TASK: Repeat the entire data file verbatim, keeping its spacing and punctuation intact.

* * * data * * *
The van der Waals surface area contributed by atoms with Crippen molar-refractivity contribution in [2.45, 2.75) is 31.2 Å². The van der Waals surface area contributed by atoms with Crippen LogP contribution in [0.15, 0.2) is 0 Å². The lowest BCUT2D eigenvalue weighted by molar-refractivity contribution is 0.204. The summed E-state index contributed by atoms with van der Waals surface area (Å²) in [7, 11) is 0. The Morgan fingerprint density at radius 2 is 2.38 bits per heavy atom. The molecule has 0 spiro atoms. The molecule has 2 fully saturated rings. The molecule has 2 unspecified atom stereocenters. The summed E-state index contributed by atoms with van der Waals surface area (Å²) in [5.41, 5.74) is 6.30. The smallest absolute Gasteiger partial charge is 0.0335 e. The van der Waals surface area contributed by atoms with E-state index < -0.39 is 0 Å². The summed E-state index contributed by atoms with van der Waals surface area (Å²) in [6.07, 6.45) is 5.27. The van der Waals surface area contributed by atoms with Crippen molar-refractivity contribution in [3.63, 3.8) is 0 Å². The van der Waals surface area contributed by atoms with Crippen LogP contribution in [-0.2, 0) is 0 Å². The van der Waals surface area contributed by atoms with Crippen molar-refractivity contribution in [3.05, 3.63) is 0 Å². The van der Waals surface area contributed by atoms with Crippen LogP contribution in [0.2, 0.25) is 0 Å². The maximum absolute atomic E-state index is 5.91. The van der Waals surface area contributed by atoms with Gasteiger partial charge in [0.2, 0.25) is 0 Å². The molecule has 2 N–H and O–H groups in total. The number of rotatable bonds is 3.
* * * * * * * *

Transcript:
The van der Waals surface area contributed by atoms with Crippen molar-refractivity contribution in [2.45, 2.75) is 31.2 Å². The van der Waals surface area contributed by atoms with Crippen LogP contribution in [0.15, 0.2) is 0 Å². The lowest BCUT2D eigenvalue weighted by molar-refractivity contribution is 0.204. The summed E-state index contributed by atoms with van der Waals surface area (Å²) in [7, 11) is 0. The Morgan fingerprint density at radius 2 is 2.38 bits per heavy atom. The molecule has 0 spiro atoms. The molecule has 2 fully saturated rings. The molecule has 2 unspecified atom stereocenters. The summed E-state index contributed by atoms with van der Waals surface area (Å²) in [5.41, 5.74) is 6.30. The smallest absolute Gasteiger partial charge is 0.0335 e. The van der Waals surface area contributed by atoms with E-state index < -0.39 is 0 Å². The summed E-state index contributed by atoms with van der Waals surface area (Å²) in [6.07, 6.45) is 5.27. The van der Waals surface area contributed by atoms with Crippen molar-refractivity contribution in [3.63, 3.8) is 0 Å². The van der Waals surface area contributed by atoms with Crippen LogP contribution in [-0.2, 0) is 0 Å². The van der Waals surface area contributed by atoms with Crippen molar-refractivity contribution in [3.05, 3.63) is 0 Å². The van der Waals surface area contributed by atoms with Crippen LogP contribution in [0.2, 0.25) is 0 Å². The maximum absolute atomic E-state index is 5.91. The van der Waals surface area contributed by atoms with Gasteiger partial charge in [0.2, 0.25) is 0 Å². The molecule has 2 N–H and O–H groups in total. The number of rotatable bonds is 3.